Fashion as architecture, and vice versa.
Dec 4, 2006, Vol. 12, No. 12 • By CATESBY LEIGH
These projects are of minor significance, however, compared with the high-profile buildings--mainly office buildings--that Johnson subsequently designed for New York, Houston, Dallas, Boston, Pittsburgh, Atlanta, San Francisco, Minneapolis, Cleveland, Denver, Chicago, Miami, St. Louis, Washington, and a considerable number of smaller cities besides.
Until he took on an ambitious young Chicago architect named John Burgee as his professional partner in 1967, Johnson was not a player in the office building niche. Nevertheless, it was mainly thanks to him that Mies, his original mentor, got the commission for the Seagram Building on Manhattan's Park Avenue--perhaps the International Style's supreme achievement. Johnson worked on the Seagram project as junior partner, designing the sumptuous interior of the Four Seasons restaurant that was lodged behind Mies's tower. Completed in 1959, the tower was meticulously detailed, but its rectilinear geometries, like those of Gordon Bunshaft's nearby Lever House, proved an unfortunate model for office-building architecture, leading to a veritable plague of tall, stark, glassy boxes in America's downtowns.
Around 1960 Johnson was still producing some more or less Miesian work, while searching for a more emotionally charged alternative to the minimalist International Style that somehow related to the classical tradition. Johnson thus forged a postmodern idiom, derisively dubbed "ballet classicism." The highest-profile project in this vein is his New York State Theater at Manhattan's Lincoln Center, completed in 1964. Its dumbed-down travertine portico boasts big paired posts with chunky flanges supporting a roof slab with a little attic-slab recessed above--basically a diluted rendition of Schinkel's magisterial Altes Museum in Berlin (1828).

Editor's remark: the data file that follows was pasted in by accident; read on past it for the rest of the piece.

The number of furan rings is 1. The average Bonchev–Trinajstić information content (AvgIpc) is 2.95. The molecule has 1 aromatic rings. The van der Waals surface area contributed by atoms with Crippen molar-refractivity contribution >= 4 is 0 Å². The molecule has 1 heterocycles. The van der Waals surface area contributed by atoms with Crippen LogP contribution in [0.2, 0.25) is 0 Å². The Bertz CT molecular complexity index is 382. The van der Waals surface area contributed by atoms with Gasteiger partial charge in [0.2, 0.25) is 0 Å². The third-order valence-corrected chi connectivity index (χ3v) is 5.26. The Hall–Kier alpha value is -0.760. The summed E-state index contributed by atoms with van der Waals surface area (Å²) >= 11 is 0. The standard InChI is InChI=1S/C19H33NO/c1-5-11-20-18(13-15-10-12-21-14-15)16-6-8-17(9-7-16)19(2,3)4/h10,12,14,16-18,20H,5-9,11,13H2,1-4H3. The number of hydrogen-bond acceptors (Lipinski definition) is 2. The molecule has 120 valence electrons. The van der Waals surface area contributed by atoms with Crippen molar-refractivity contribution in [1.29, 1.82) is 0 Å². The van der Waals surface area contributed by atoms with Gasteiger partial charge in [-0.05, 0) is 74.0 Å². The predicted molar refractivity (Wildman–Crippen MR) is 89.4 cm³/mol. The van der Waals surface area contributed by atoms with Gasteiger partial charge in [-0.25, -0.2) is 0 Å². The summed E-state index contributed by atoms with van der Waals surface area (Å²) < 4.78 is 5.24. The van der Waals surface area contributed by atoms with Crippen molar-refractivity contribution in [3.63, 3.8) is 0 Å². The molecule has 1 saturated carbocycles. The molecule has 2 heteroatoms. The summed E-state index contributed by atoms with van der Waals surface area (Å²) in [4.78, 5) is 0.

Inside, the ceiling of Johnson's vast foyer is lined with gold leaf, while the ceiling of the theater itself offers a glitzy rendition of Michelangelo's intricate geometric pavement pattern for the Campidoglio in Rome. (This pattern also was used on the pavement of the Lincoln Center plaza at Johnson's behest.) Plastic "headlights," faceted like crystals, are embossed in balconies in the foyer and theater, and a globe encrusted with them hangs down from the theater ceiling like a giant Christmas tree bauble.
Johnson's eclecticism played a conspicuous role in his most important architectural accomplishment--redefining American skyscraper design during his partnership with Burgee. This he did first by distorting the Miesian box and then forsaking it altogether for a more traditionally oriented postmodernism. In downtown Houston, where he made his stylistically-variegated mark on the skyline as in no other city, Johnson provided a distinctive corporate image with the Pennzoil Place project, completed in 1976 for developer Gerald Hines, his number-one client. Pennzoil Place consists of two mirror image towers with trapezoidal footprints. The towers are clad in dark reflective glass and sheared off at 45-degree angles at the top. Between the towers he and Burgee inserted two bisected entrance pyramids of clear glass, one on each side of the complex, with metal trusswork painted white inside. Though much smaller than the towers, these greenhouse-like semi-pyramids are giant forms, and, like the towers, completely devoid of human scale.
Though not a skyscraper, the famous Crystal Cathedral, built in a Southern California suburb a few years later, is similarly scaleless. Commissioned by the Rev. Robert Schuller, and designed to accommodate 3,000 worshippers, its exterior is entirely covered with mirror-coated glass. Its symmetrical plan takes the form of a modified diamond, with the main aisle--lined by rows of water fountains!--set on the diamond's minor axis. The interior walls and ceiling are buttressed with an inconceivable profusion of white trusswork, a bravura exercise in modernist structural pyrotechnics.
By the late 1970s, however, Johnson was making more literal use of historic motifs than in his "ballet-classical" work. This course change came to the fore with the AT&T Building, conceived as a monumental structure sheathed in a rather dark, brownish granite, with the broken-pediment flourish at its summit. How could one of the International Style's American midwives have come to this?